Law enforcement community in Jefferson County mourns the death of K-9 officer Graffit

The law enforcement community in Jefferson County is mourning a fallen K-9 officer.

“When they lose an officer, when they lose a k9, they pull together in a procession pretty quickly,” said Jenny Fulton, Director of Public Affairs for the Jefferson County Sheriff’s Office.

Graffit, a 10-year-old German Shepard, was the department’s most senior K9 officer. He joined the team in 2015 and was killed in the midst of a police action monday.

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Jefferson County

His loss was treated much the same as the loss of a human officer. Monday morning, law enforcement from across the state joined the procession along with Colorado dog lovers who had the time.

“He probably took the opportunity to save a police officer’s life and so with that in mind, know what their contribution is and the training that goes into the dogs and the handlers, I just want to make sure they’re respect for that,” said Tracy Houge, standing alongside the procession with his dog, Rusty.

“We send the dog in and the dog can apprehend and generally it doesn’t result in a tragedy like this,” said Fulton.

Fulton said law enforcement would normally shroud their badges for the loss of Graffit but they were already shrouded to honor Julian Becerraa K-9 officer in Fountain, Colorado, who died in a line-of-duty death over the weekend.

It was just after midnight Monday when Graffit and his handler were called to assist Golden police and Campus Police at the Colorado School of Mines in the pursuit of an armed suspect near the college.

The situation started when the campus police requested assistance from Golden police after a car was spotted with a man inside slumped over the steering wheel. He was not responsive to officers’ attempts to alert him.

When the man woke up, the police said he was able to free himself from an officer’s grasp and take off. As officers ran after him, the police said he pointed a gun at them.

At one point, the suspect fired shots and the K-9 was struck and died.

“He alerted on the suspect, which means that basically he barks and he’s accomplished his goal,” Fulton continued, “the dog was given the order to apprehend b but unfortunately he was shot and killed.”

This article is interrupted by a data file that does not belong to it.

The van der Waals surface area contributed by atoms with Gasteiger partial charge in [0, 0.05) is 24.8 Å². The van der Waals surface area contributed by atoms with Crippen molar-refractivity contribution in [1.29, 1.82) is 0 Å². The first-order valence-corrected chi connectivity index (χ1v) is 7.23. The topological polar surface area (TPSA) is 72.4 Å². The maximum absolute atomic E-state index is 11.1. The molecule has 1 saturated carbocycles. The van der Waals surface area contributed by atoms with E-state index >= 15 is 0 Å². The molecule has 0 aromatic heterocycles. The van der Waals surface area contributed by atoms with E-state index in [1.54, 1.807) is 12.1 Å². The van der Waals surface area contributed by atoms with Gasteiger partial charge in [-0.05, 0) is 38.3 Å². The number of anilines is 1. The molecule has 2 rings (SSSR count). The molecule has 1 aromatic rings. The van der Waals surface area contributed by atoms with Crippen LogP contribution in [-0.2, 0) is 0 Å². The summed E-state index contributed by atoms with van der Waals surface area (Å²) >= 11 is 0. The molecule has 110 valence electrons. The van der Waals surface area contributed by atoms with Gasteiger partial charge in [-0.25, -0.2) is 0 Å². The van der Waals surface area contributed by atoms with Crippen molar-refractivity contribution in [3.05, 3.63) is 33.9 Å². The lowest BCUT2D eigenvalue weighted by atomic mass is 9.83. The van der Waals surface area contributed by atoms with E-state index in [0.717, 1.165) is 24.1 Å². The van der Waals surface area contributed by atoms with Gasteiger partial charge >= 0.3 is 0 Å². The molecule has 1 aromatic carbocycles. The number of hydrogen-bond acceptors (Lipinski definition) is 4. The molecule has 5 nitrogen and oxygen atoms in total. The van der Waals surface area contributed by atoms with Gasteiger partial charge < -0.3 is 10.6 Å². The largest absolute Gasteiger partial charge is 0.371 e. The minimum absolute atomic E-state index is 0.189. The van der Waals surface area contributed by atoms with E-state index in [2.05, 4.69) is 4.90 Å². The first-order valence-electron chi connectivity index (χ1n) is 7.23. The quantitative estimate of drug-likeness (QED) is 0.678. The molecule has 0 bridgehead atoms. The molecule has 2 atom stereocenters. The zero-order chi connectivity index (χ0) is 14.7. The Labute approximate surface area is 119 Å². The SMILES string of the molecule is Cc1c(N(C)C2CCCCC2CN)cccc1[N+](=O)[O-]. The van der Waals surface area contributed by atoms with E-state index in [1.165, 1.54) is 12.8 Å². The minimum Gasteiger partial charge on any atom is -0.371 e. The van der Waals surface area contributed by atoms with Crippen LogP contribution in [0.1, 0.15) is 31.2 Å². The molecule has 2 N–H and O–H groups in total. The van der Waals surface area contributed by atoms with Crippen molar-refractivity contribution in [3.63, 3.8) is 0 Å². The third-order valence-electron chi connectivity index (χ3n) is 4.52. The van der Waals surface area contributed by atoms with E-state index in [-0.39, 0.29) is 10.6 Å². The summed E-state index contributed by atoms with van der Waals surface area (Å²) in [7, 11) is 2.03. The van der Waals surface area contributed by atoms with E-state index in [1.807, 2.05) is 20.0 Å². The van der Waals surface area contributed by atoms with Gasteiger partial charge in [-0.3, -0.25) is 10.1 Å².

Shelter-in-place alerts went out to everyone on the college campus while officers searched for the suspect. Just before 5 am, the suspect came out of hiding and surrendered.

The college campus was closed down in the morning as a result but re-opened midday Monday.

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Reporter Jamie Leary lives in Jefferson County and covers stories that are important in that Colorado community. Click on the image above to check out her bio and send her a story idea.

The Jefferson County Sheriff’s Office released the following statement about Graffit:

Graffit has loyally served the JCSO since 2015. He was trained in narcotics detection and patrol functions such as tracking and apprehension. He was a very hard working canine that, according to his previous handler, “always gave 110%.” Today, he gave his life to protect the lives of his handler and the other officers on the scene. We’ve always known Graffit was brave and now we know he is a hero. RIP Good Boy. We sure will miss you.

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An image of the law enforcement procession from Jefferson County to Larimer County to transport the K-9’s body to CSU


Graffit’s body was taken in a procession from the scene of his death to Fort Collins late Monday morning. A necropsy will be performed on the animal’s body at the Colorado State University’s veterinary center.

The sheriff’s office says people who kill a K-9 dog usually face a special set of criminal charges.